From Woodbrooke to restorative experience
I’ve been reading with interest the letters regarding the rebranding of the Woodbrooke Quaker Study Centre, as I’m experiencing a similar process in my workplace.
In both cases, a longer name is being shortened to a shorter, more snappy one, leaving the old, longer name still there, but no longer to the fore.
In both cases it has provoked some strong reactions – often feelings of pain and discomfort, sometimes anger, outrage and… ‘how could they?!!!’
In both cases, after the event, there has been a thoughtful explanation of the process (14 July), which has aided understanding and acceptance.
I think that in both cases the reactions have come from a place of strong belonging, deep connection and feeling part of the thing that seems to have been changed, seemingly out of the blue, or at least without considering ‘me’/’us’.
The communications team at my workplace have acknowledged that the rebranding process could have been more transparent, less rushed, with more employee involvement, which they have now put in place.
It helps me to remember that I don’t need the new name or logo to continue to feel connected to Woodbrooke, but if the rebranding can help more people to make that connection then that can only be good.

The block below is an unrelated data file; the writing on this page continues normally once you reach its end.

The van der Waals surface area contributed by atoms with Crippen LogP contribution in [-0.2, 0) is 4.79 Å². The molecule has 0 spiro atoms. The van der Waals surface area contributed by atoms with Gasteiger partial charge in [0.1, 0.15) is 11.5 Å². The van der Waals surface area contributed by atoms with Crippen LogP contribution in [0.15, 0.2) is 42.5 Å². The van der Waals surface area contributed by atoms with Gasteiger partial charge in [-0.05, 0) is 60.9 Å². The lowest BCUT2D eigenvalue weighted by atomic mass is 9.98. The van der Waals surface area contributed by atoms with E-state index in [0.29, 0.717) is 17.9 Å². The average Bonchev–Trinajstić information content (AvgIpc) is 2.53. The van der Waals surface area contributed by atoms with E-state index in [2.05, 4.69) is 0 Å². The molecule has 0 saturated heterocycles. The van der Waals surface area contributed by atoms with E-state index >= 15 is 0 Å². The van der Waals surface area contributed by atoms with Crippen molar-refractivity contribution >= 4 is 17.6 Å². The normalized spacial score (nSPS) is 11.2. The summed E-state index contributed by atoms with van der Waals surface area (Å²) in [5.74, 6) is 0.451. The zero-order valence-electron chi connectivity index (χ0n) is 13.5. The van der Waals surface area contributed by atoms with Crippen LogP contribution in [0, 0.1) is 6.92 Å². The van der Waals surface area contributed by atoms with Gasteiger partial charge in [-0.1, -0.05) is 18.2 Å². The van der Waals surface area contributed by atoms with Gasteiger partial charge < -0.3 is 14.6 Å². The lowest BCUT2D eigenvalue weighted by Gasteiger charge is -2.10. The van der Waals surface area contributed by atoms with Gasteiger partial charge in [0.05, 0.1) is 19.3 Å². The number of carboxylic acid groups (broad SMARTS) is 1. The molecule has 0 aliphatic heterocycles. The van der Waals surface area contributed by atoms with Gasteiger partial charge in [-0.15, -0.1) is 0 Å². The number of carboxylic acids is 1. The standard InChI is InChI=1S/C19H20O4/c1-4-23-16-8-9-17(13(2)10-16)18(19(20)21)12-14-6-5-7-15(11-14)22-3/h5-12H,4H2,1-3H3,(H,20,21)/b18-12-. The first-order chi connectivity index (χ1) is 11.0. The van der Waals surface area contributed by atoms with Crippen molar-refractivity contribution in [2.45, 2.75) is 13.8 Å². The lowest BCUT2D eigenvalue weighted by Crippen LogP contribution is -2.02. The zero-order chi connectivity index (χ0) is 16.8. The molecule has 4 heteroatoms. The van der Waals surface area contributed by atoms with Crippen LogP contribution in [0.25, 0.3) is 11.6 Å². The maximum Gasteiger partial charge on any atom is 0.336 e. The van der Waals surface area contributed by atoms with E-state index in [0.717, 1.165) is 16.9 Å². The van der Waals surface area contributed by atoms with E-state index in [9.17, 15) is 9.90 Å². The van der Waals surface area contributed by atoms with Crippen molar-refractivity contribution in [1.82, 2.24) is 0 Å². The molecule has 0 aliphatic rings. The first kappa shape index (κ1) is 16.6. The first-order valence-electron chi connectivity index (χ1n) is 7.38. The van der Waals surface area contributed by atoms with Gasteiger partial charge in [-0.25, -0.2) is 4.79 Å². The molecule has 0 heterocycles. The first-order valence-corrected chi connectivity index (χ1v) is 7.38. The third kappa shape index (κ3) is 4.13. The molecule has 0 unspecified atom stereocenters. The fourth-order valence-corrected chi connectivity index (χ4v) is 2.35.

What can we learn from this? How could such a process be managed in the future? How can those close to the name have a sense of belonging in the process?
Name and address supplied
The Woodbrooke Quaker Study Centre has shortened its name to Woodbrooke; all that has been lost is three words from a title.
As regular visitors in a number of capacities we feel that we can assure Friends that there has been no loss of Quaker ethos, Quaker welcome, Quaker ministry or Quaker community.
The education provided continues to support and inspire Friends. Others who visit find ‘a place of loving friendship and enjoyment’ and are touched by its care.
Marilyn Higgins and Sheila Houldin
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